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Location: UFOUpDatesList.Com > 1997 > Nov > Nov 22

Re: Kenneth Arnold's testimony

From: fergus@ukraine.corp.mot.com [George Fergus]
Date: Fri, 21 Nov 1997 12:41:28 -0600 (CST)
Fwd Date: Sat, 22 Nov 1997 09:31:54 -0500
Subject: Re: Kenneth Arnold's testimony

> Date: Thu, 20 Nov 1997 15:01:09 -0800
> From: jan@cyberzone.net (Jan Aldrich)
> To: UFO UpDates - Toronto <updates@globalserve.net>
> Subject: Re: UFO UpDate: Re: Kenneth Arnold's testimony

> The mirror like flashes seem to rule out birds.

> However, let's assume geese.  How fast can the fly?  60 mph?

> That is 1 mile/minute.  Arnold was flying approximately
> penpendicular to the UFOs flight path.  He timed the UFOs for
> about 2 minutes. so the flight of geese could have been about 2
> miles in that.  What about tail winds?  Arnold comments on the
> great flying conditions.  If he had cross-winds, they were not so
> great.

> So the length of the base line distance is two miles and Arnold
> is approaching the flight path at a 90 degree angle.  For
> simplicity, put Arnold on the prependicular bisector of that the
> 2 mile baseline. The objects swept through around 80 degrees of
> angular displacement in that two minutes.  Well, plotting
> Arnold's approximate position on a map of Washington state shows
> about that angle between the two land marks he cites.  Again for
> simplicity's sake say that the angular displacement was 90
> degrees.  Okay, so Arnold is now one mile from the flight path.
> If we are dealing with geese, he should have crossed the flight
> path during his observation.

> Okay, Arnold and the geese were not standing still which
> influences the how much of the angle the geese swept through.
> The closer he gots to the geese's flight path the greater the
> angle seems.  Still he should have crossed their flight path.

> The actual displacement of the geese is only two miles.  The
> angular displacement argues that Arnold must be very close to
> their flight path.  He should either recognized geese or cross
> their path.  Now if the distance the objects traveled in two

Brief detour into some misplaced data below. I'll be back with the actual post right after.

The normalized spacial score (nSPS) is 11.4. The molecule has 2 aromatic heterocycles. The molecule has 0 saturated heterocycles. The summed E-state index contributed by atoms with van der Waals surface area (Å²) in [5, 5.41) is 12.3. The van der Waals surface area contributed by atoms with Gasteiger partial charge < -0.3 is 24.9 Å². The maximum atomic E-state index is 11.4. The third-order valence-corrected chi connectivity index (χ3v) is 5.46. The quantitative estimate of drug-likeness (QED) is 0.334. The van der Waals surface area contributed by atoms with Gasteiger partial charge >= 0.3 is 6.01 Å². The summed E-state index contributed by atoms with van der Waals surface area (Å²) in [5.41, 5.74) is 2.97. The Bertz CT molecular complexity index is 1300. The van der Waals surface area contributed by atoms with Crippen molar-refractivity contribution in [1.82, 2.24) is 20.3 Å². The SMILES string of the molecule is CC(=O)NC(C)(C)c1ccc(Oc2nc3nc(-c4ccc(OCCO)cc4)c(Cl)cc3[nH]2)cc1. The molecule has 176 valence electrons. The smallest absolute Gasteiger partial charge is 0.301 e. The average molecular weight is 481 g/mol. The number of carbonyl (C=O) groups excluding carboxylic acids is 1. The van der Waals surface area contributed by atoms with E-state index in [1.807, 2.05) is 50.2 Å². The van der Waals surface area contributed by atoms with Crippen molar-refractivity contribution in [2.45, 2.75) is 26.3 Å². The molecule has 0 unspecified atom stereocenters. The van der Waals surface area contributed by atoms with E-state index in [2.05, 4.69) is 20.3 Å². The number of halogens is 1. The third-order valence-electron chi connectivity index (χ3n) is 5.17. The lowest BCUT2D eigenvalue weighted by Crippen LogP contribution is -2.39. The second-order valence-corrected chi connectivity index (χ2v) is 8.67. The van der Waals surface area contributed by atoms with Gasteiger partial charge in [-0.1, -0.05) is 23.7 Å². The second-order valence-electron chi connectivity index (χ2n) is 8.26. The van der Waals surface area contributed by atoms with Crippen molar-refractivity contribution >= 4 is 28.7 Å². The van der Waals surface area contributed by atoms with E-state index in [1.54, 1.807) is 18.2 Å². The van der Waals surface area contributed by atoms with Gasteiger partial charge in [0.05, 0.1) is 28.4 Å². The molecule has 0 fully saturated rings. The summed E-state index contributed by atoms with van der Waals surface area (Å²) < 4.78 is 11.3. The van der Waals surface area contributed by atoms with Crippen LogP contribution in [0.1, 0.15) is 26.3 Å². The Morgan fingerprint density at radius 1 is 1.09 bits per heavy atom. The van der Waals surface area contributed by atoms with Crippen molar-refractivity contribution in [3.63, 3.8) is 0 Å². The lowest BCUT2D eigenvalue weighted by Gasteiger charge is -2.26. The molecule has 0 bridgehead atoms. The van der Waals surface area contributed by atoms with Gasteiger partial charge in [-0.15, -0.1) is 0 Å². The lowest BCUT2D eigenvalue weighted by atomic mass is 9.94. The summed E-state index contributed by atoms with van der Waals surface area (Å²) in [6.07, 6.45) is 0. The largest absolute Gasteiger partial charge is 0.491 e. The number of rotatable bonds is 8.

> minutes is much greater than geese can fly, then you can start
> moving the the objects much farther away from Arnold.  Geese
> don't seem to work.

> Well, maybe, despite the comments about the flight conditions,
> they did have a huge tail wind, so the baseline was much longer.

> Okay, fine.  However, once Arnold turns to follow the objects he
> also has the advantage of the tail wind so he should, if they
> were geese, be able to see he was overhauling them.  Not geese,
> again.

Also, wouldn't birds in June usually be flying back north, not
flying south?

But since this thread refuses to die I'll add my 2 cents of wild

Arnold is annoyed by a strange flash and tries to see where it
came from.  He turns the plane, looking, until he spots something
ahead that looks like a group of planes.  His heading is now
north rather than east.  He sees that the objects are moving to
his right, and decides to see how fast they are going, not
realizing that it is actually a flock of birds flying north and
their apparent southward motion against the distant mountains is
simply due to his own airspeed.  He determines that these planes
are moving incredibly fast, and decides to get a better look by
turning the plane completely around so that it is now heading
south in the direction he thinks they are flying, and he opens
his left window.  However, since he is now actually heading in
the opposite direction from the birds, he passes them and after
a brief closeup they quickly disappear from view.  But he could
definitely discern that they had no tails, since from his point
of view they would have been flying backwards.  He then resumes
his eastward journey.

-George Fergus

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